Discovery Park is the largest park in Seattle. Spanning nearly 500-acres and encompassing over 2 miles of protected coast, the park is comprised of scenic bluffs, forest, fields, and open beaches. Throughout the park, views over Elliot Bay, Olympic Mountain Range, and Mount Rainier are prevalent. 12 miles of hiking trails, a Native American cultural center, historic military landmarks and lighthouses are all located within this recreational space.
Backstory and Context
Discovery Park stretches over 500-acres across the Magnolia neighborhood of Seattle, composing a small, waterfront peninsula. The park is known for nearly 12 miles of walking and hiking trails, a Native American Cultural Center, a historic lighthouse, the historic grounds of Fort Lawton Historic District, along with the region’s scenic beaches, forests, and bluffs. The park is the largest within the city, and contains two miles of protected tidal beaches.
Discovery Park’s trail system leads guests from one of two parking lots, through the woods and towards the coast. The on-site visitors center provides guests with trail maps, and the trails throughout the park are marked. One trail in particular, the Discovery Park Loop Trail, is a 2.8 mile trek developed in 1975. The trail runs through marsh, beach, forest, and bluff, and is designated a National Recreational Trail.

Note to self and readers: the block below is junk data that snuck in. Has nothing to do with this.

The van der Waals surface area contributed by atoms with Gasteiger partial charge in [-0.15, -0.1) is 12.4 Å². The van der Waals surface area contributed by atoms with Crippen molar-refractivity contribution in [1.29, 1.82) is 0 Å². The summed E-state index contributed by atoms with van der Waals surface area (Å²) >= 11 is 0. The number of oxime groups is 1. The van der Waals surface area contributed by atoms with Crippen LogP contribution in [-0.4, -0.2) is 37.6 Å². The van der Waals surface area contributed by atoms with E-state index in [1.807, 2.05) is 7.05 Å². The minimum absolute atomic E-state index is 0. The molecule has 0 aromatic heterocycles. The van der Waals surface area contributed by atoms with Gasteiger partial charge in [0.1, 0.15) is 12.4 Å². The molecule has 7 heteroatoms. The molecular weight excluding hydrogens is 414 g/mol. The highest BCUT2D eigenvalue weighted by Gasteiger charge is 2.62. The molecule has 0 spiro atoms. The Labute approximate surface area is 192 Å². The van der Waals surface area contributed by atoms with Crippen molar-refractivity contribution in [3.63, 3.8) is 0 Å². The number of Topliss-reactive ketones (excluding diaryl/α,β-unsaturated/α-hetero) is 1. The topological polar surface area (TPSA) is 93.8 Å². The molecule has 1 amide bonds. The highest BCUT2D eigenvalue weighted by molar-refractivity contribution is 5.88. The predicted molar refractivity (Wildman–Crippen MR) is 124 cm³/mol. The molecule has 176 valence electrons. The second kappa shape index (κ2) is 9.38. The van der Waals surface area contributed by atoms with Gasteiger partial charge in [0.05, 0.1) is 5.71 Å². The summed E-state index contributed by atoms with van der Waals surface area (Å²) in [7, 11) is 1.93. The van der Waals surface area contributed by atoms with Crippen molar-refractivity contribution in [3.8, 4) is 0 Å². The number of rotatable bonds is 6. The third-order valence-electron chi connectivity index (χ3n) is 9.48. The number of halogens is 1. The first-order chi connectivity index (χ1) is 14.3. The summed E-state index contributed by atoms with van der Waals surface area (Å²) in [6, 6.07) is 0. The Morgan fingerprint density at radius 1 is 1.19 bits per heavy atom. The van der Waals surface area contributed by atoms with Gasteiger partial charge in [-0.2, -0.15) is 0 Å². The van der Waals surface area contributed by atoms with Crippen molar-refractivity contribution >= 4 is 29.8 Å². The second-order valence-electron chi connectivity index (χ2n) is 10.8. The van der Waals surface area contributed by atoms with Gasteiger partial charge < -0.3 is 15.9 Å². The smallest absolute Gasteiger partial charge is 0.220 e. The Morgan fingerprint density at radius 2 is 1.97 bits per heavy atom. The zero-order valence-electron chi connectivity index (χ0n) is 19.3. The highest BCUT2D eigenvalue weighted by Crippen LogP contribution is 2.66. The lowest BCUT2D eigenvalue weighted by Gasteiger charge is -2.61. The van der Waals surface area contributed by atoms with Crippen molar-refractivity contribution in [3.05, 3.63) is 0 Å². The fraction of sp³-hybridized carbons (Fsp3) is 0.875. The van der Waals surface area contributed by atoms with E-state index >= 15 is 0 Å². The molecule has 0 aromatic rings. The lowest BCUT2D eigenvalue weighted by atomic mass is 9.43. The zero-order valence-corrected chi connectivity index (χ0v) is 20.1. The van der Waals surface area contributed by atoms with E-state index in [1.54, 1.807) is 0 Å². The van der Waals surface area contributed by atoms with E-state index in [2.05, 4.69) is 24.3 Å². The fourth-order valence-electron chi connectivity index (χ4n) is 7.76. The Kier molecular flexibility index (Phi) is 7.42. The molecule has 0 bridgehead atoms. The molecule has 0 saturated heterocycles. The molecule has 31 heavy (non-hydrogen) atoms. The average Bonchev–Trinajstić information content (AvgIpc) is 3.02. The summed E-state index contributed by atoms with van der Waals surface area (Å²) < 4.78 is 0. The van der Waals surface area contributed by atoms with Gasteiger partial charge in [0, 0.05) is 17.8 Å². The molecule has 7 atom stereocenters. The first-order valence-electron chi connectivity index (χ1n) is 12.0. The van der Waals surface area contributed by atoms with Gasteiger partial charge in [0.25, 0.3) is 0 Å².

The Park is considered a premier wildlife habitat and a “hot spot” for observing birds and other creatures. The Seattle Audubon Society developed a checklist for bird watching enthusiasts to keep track of their findings, and sea lions, harbor seals, whales, and other marine life are often spotted.
The United Indians of All Tribes Cultural Center, called Daybreak Star, is settled on the edge of Discovery Park. The Center serves as a community, event, and conference space for local Native American gatherings and tribe members. A Native American Art Gallery is located within the center, and hosts a variety of permanent and temporary exhibits available to the public.
The Park also contains the grounds of historic Fort Lawton and the West Point Lighthouse, both of which are listed on the National Register of Historic Places. During the Second World War, Fort Lawton became the second largest port of embarkation for soldiers and supplies from the West Coast, with nearly one million soldiers passing through the grounds. The fort was also known as a prisoner of war camp. Over 1,000 Germans were held here, and nearly 5,000 Italians passed through en route to Hawaiian camps. Fort Lawton officially closed in 2014, and the on-site buildings remain historical sites that visitors can view from outside.